DN - Defence Notes

LIMA 2017: Could Malaysian MiG-29s be resurrected?

23rd March 2017 - 07:03 GMT | by Wendell Minnick in Langkawi


A Russian-Malaysian joint business effort is offering the Royal Malaysian Air Force (RMAF) a life extension option for its decrepit MiG-29N fighter fleet, which now numbers six operational aircraft from a total of 16 originally procured.

Details of upgrade options were revealed at the LIMA 2017 exhibition in Langkawi, Malaysia.

The effort is between Malaysian-based Aerospace Technology Systems Corporation (ATSC) and Russian-based RAC MiG, and it aims to rescue the fighter fleet before being retired by the air force's recapitalisation via the Multi-Role Combat Aircraft (MRCA) programme.

According to an ATSC source, two options are being offered. The first, based on India's MiG-29UPG programme, is the MiG-29NM, and the second is the less muscular MiG-29SM programme.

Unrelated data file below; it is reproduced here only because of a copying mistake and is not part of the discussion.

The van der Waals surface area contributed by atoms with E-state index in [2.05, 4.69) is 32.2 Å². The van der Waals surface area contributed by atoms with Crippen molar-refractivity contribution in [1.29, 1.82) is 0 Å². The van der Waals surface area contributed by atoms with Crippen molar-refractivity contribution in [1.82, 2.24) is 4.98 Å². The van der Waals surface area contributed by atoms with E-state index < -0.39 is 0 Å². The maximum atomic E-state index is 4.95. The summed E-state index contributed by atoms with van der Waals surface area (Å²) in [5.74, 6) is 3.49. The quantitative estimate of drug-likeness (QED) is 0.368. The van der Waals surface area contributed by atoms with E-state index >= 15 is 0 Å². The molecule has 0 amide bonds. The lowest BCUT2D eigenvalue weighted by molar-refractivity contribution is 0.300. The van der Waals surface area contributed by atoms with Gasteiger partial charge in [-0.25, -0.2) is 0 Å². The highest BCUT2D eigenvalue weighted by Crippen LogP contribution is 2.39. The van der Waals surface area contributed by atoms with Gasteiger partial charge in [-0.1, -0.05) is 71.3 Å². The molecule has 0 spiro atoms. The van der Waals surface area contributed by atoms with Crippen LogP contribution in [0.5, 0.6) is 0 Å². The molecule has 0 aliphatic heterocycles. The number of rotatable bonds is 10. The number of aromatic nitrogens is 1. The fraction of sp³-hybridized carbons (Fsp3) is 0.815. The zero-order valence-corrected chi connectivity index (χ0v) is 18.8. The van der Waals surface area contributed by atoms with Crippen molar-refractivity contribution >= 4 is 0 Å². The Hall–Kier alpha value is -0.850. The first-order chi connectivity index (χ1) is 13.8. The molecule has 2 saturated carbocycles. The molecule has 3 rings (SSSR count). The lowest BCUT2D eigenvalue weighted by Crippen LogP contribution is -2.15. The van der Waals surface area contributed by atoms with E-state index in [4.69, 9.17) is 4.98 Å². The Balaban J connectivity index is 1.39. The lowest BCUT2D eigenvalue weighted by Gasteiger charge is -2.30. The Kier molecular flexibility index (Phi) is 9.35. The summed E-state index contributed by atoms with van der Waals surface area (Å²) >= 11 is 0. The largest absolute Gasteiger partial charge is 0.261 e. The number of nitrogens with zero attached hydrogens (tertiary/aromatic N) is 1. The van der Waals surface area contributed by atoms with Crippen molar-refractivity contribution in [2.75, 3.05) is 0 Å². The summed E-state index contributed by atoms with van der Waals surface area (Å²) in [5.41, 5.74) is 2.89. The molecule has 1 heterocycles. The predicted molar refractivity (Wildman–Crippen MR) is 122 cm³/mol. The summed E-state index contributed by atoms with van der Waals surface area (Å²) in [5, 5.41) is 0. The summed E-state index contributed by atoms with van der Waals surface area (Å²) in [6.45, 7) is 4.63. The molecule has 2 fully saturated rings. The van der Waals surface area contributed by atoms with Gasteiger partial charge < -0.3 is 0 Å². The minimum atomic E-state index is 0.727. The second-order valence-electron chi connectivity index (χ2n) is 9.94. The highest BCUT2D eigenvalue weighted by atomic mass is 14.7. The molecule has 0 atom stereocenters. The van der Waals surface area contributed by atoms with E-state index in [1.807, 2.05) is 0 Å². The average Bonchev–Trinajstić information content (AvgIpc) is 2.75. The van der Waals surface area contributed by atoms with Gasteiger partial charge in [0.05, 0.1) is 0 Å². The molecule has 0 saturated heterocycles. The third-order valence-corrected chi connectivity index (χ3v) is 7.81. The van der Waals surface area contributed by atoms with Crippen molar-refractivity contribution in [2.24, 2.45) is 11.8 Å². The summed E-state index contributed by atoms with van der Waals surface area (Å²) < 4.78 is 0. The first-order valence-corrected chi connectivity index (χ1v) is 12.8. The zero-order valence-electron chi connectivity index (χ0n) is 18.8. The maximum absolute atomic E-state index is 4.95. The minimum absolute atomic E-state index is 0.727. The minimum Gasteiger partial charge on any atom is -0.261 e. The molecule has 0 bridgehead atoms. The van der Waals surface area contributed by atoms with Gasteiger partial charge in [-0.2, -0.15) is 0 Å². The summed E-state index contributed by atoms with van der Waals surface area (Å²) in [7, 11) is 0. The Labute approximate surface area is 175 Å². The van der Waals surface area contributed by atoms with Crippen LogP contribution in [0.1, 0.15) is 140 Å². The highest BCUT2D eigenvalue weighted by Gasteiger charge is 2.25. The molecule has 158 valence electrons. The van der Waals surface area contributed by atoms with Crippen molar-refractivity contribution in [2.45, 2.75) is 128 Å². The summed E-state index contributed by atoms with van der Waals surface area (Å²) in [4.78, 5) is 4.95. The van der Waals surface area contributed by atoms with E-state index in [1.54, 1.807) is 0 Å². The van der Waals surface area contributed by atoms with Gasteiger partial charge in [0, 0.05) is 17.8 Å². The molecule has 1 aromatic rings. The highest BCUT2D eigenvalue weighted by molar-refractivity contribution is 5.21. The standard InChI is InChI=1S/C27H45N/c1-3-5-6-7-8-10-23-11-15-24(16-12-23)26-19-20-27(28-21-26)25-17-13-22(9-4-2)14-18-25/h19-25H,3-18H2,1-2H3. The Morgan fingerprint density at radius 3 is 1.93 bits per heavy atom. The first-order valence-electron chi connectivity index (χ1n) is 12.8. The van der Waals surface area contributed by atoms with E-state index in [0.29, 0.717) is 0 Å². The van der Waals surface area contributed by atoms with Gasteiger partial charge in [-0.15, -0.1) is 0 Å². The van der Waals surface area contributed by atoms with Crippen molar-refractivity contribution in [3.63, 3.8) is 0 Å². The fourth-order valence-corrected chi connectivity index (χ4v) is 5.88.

The MiG-29NM would include a high-resolution FGM-229 fire control radar featuring longer operating ranges, multi-channel firing and advanced air-to-surface modes. Cockpit and ergonomic enhancements include a new, but unidentified, avionics system, two coloured multifunction displays and night vision goggles compatible for night operations.

Other improvements include a data link, electronic countermeasures, conformal fuel tanks and a new ventral fuel tank. These tanks would increase operational range by 30%. Weapon and combat commonality with the Su-30MKM would allow the NM to carry a full range of air-to-air and air-to-ground munitions, including the R-27ER, R-73E and R-77AE.

The NM airframe life would be extended by a claimed 6,000 flight hours.

The MiG-29SM programme was less transparent, but the ATSC source said it is based on an upgrade option offered to Myanmar. Details are wanting, but the SM variant would achieve weapons and combat commonality with the RMAF's Su-30MKM.

The MRCA programme has been delayed since 2011 because of budgetary restrictions, but sources at LIMA expect a budget allocation for new fighters in 2020.

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